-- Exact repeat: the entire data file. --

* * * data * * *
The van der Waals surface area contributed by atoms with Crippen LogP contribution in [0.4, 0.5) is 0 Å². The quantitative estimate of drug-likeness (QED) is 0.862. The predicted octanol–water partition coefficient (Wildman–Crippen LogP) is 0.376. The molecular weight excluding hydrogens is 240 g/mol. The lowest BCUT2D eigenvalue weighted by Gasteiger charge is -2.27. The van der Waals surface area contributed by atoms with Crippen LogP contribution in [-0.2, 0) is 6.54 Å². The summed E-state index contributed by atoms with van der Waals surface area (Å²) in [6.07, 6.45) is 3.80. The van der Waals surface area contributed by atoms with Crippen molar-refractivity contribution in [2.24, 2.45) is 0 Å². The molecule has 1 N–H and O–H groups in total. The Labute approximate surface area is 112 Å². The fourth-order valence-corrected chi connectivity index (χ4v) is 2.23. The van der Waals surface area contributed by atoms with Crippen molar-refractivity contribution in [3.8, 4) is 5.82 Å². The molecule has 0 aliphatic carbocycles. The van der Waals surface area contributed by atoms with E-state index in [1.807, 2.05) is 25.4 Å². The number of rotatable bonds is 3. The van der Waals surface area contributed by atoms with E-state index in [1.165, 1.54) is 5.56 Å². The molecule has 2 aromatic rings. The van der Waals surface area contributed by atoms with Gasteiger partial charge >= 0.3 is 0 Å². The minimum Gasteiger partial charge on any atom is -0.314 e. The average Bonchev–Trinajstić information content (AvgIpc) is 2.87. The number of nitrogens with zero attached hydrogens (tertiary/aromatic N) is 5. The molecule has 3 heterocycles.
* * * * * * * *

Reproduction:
The van der Waals surface area contributed by atoms with Crippen LogP contribution in [0.4, 0.5) is 0 Å². The quantitative estimate of drug-likeness (QED) is 0.862. The predicted octanol–water partition coefficient (Wildman–Crippen LogP) is 0.376. The molecular weight excluding hydrogens is 240 g/mol. The lowest BCUT2D eigenvalue weighted by Gasteiger charge is -2.27. The van der Waals surface area contributed by atoms with Crippen LogP contribution in [-0.2, 0) is 6.54 Å². The summed E-state index contributed by atoms with van der Waals surface area (Å²) in [6.07, 6.45) is 3.80. The van der Waals surface area contributed by atoms with Crippen molar-refractivity contribution in [2.24, 2.45) is 0 Å². The molecule has 1 N–H and O–H groups in total. The Labute approximate surface area is 112 Å². The fourth-order valence-corrected chi connectivity index (χ4v) is 2.23. The van der Waals surface area contributed by atoms with Crippen molar-refractivity contribution in [3.8, 4) is 5.82 Å². The molecule has 0 aliphatic carbocycles. The van der Waals surface area contributed by atoms with E-state index in [1.807, 2.05) is 25.4 Å². The number of rotatable bonds is 3. The van der Waals surface area contributed by atoms with E-state index in [1.165, 1.54) is 5.56 Å². The molecule has 2 aromatic rings. The van der Waals surface area contributed by atoms with Gasteiger partial charge >= 0.3 is 0 Å². The minimum Gasteiger partial charge on any atom is -0.314 e. The average Bonchev–Trinajstić information content (AvgIpc) is 2.87. The number of nitrogens with zero attached hydrogens (tertiary/aromatic N) is 5. The molecule has 3 heterocycles.